Whether you came to Texas at the behest of the first impressario of Anglo settlement of the most unusual spot under the heavens, at the beginning of the 20th century to turn a dessert into a garden in west Texas or in the 21st century to escape the taxes and madness of the blue states the one thing you may be very sure of is than between the promoters and speculators you have been lied to about the land you bought. Either the fire ants have replaced the Comanches, the crops that grew last year wither in this year’s drought, your oil and gas reservoirs have been depleted by slant drilling or that special slice of paradise you found is being split by TXDOT for another highway for another factory. The most amazing thing is that people keep coming and keep succeeding and keep making this the best place on earth to live!
Land of bright promise : advertising the Texas Panhandle and South Plains, 1870-1917 Jan Blodgett Austin : University of Texas Press, 1988 Hardcover. 1st ed. 153 p. : ill. ; 24 cm. Bibliography: p. 135-146. Includes index. Clean, tight and strong binding with clean dust jacket. No highlighting, underlining or marginalia in text. VG/VG
Land of Bright Promise is a fascinating exploration of the multitude of land promotions and types of advertising that attracted more than 175,000 settlers to the Panhandle-South Plains area of Texas from the late years of the nineteenth century to the early years of the twentieth. Shunned by settlers for decades because of its popular but forbidding image as a desert filled with desperadoes, savage Indians, and solitary ranchers, the region was seen as an agricultural and cultural wasteland. The territory, consequently, was among the last to be settled in the United States.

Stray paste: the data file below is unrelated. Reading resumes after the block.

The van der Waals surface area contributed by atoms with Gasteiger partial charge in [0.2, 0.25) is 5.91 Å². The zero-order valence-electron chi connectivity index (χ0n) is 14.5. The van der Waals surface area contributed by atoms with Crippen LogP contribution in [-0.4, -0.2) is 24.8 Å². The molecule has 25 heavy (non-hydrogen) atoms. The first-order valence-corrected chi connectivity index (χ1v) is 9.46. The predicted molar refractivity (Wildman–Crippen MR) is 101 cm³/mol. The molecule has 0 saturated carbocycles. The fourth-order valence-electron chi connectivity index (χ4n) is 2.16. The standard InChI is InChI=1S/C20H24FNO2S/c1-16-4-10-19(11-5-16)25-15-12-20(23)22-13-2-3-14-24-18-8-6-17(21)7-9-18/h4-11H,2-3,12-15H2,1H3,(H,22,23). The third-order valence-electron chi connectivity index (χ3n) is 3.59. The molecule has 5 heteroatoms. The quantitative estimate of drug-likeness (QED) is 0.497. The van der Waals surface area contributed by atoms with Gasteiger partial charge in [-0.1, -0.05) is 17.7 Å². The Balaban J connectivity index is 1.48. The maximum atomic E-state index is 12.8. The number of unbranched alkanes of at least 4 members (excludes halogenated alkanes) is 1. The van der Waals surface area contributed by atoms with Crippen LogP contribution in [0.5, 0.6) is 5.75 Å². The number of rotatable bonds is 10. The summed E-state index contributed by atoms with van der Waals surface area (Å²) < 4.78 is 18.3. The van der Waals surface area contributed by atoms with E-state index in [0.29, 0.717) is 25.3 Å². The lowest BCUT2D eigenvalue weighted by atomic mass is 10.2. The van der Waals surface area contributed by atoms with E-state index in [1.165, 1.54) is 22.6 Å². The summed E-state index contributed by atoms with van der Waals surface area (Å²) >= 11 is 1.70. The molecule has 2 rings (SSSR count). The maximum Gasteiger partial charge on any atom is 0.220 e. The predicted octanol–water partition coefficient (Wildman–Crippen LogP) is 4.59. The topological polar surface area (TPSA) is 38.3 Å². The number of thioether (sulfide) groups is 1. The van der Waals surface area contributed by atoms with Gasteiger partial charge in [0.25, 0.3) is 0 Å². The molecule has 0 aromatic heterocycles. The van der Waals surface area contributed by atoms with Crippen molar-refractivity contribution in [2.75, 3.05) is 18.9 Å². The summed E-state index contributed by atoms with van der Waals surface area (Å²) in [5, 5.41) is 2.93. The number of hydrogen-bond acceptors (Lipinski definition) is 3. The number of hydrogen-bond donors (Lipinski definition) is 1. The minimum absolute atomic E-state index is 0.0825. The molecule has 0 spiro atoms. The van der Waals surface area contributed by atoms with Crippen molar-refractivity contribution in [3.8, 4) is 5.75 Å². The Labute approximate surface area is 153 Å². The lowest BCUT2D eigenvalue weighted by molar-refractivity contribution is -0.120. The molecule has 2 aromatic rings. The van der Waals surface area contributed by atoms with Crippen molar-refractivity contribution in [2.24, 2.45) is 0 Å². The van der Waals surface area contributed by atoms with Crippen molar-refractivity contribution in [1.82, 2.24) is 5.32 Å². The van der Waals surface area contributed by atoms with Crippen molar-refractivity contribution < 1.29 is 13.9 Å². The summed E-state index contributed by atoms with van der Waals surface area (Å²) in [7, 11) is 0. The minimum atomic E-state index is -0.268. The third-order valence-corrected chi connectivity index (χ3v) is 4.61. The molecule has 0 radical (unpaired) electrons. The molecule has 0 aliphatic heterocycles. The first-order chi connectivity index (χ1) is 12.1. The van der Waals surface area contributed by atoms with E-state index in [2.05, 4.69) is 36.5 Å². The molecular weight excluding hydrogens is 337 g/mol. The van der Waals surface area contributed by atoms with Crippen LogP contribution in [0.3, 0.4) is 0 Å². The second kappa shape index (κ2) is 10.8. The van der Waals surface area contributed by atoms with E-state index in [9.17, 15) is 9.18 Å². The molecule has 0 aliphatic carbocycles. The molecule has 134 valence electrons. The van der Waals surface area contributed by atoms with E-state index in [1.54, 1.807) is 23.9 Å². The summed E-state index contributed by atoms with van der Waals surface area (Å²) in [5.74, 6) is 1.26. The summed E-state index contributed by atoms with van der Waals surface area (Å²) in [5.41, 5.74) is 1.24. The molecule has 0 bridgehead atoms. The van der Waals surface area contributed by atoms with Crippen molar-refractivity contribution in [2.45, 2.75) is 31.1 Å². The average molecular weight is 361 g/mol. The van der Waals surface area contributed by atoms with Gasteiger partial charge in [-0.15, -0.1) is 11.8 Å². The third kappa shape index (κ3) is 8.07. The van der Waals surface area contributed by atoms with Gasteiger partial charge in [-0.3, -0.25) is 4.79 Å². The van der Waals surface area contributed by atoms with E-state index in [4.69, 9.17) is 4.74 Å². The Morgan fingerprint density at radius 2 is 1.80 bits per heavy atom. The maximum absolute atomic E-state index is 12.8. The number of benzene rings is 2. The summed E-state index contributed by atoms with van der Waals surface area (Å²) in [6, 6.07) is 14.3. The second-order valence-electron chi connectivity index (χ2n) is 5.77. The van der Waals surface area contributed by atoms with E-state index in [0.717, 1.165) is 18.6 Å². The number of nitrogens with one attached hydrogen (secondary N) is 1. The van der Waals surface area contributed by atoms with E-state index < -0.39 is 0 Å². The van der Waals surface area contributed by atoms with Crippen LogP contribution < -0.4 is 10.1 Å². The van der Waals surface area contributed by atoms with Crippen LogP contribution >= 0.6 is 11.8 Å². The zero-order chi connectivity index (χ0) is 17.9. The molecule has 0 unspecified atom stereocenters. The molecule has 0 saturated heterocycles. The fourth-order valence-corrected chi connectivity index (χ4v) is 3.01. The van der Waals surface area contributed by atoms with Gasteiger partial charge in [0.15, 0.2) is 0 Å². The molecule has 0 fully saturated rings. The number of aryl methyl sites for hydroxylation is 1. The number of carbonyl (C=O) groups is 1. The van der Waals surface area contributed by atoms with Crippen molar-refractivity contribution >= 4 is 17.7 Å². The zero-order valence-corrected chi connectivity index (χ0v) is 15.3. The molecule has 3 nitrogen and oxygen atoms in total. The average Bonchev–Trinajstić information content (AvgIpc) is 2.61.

From 1890 to 1917, land companies and agents competed to attract new settlers to the plains. To this end, the combined efforts of local residents, ranchers and landowners, railroads, and professional real estate agents were utilized. Through brochures, lectures, articles, letters, fairs, and excursion trips, midwestern farmers were encouraged to find new homes on what was once feared as the “Great American Desert.” And successful indeed were these efforts: from 13,787 in 1890, the population grew to 193,371 in 1920 with a corresponding increase in the amount of farms and farm acreage.
The book looks at the imagination, enthusiasm, and determination of land promoters as they approached their task, including their special advertisements and displays to show the potential of the area. Treating the important roles of the cattlemen, the railroads, the professional land companies, and local boosters, Land of Bright Promise also focuses on the intentions and expectations of the settlers themselves.